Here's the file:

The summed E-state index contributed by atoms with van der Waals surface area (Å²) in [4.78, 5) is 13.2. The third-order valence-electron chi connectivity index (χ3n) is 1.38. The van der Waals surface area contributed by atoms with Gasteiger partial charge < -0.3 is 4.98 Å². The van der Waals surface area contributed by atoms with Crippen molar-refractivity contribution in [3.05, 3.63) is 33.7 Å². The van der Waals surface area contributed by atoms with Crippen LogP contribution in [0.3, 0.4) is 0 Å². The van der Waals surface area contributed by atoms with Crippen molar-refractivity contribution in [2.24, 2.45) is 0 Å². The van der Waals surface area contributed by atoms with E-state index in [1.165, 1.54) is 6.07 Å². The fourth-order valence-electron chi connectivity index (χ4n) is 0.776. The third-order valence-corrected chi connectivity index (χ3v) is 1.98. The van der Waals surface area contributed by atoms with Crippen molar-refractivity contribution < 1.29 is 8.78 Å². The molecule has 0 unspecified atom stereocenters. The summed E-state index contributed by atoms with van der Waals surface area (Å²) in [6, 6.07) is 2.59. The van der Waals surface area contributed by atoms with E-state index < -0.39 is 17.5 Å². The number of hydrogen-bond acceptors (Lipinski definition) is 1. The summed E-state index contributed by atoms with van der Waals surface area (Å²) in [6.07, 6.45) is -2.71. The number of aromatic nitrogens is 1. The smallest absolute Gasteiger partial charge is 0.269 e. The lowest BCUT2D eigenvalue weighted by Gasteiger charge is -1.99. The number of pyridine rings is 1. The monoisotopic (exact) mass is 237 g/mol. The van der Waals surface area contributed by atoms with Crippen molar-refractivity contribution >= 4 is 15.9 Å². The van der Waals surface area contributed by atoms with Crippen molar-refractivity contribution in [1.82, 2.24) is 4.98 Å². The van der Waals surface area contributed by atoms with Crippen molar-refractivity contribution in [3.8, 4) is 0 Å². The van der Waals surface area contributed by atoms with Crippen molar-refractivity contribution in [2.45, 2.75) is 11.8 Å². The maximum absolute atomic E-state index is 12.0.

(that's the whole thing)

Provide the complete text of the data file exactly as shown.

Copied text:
The summed E-state index contributed by atoms with van der Waals surface area (Å²) in [4.78, 5) is 13.2. The third-order valence-electron chi connectivity index (χ3n) is 1.38. The van der Waals surface area contributed by atoms with Gasteiger partial charge < -0.3 is 4.98 Å². The van der Waals surface area contributed by atoms with Crippen molar-refractivity contribution in [3.05, 3.63) is 33.7 Å². The van der Waals surface area contributed by atoms with Crippen LogP contribution in [0.3, 0.4) is 0 Å². The van der Waals surface area contributed by atoms with Crippen molar-refractivity contribution in [2.24, 2.45) is 0 Å². The van der Waals surface area contributed by atoms with E-state index in [1.165, 1.54) is 6.07 Å². The fourth-order valence-electron chi connectivity index (χ4n) is 0.776. The third-order valence-corrected chi connectivity index (χ3v) is 1.98. The van der Waals surface area contributed by atoms with Crippen molar-refractivity contribution < 1.29 is 8.78 Å². The molecule has 0 unspecified atom stereocenters. The summed E-state index contributed by atoms with van der Waals surface area (Å²) in [6, 6.07) is 2.59. The van der Waals surface area contributed by atoms with E-state index < -0.39 is 17.5 Å². The number of hydrogen-bond acceptors (Lipinski definition) is 1. The summed E-state index contributed by atoms with van der Waals surface area (Å²) in [6.07, 6.45) is -2.71. The number of aromatic nitrogens is 1. The smallest absolute Gasteiger partial charge is 0.269 e. The lowest BCUT2D eigenvalue weighted by Gasteiger charge is -1.99. The number of pyridine rings is 1. The monoisotopic (exact) mass is 237 g/mol. The van der Waals surface area contributed by atoms with Crippen molar-refractivity contribution >= 4 is 15.9 Å². The van der Waals surface area contributed by atoms with Crippen molar-refractivity contribution in [1.82, 2.24) is 4.98 Å². The van der Waals surface area contributed by atoms with Crippen molar-refractivity contribution in [3.8, 4) is 0 Å². The van der Waals surface area contributed by atoms with Crippen molar-refractivity contribution in [2.45, 2.75) is 11.8 Å². The maximum absolute atomic E-state index is 12.0.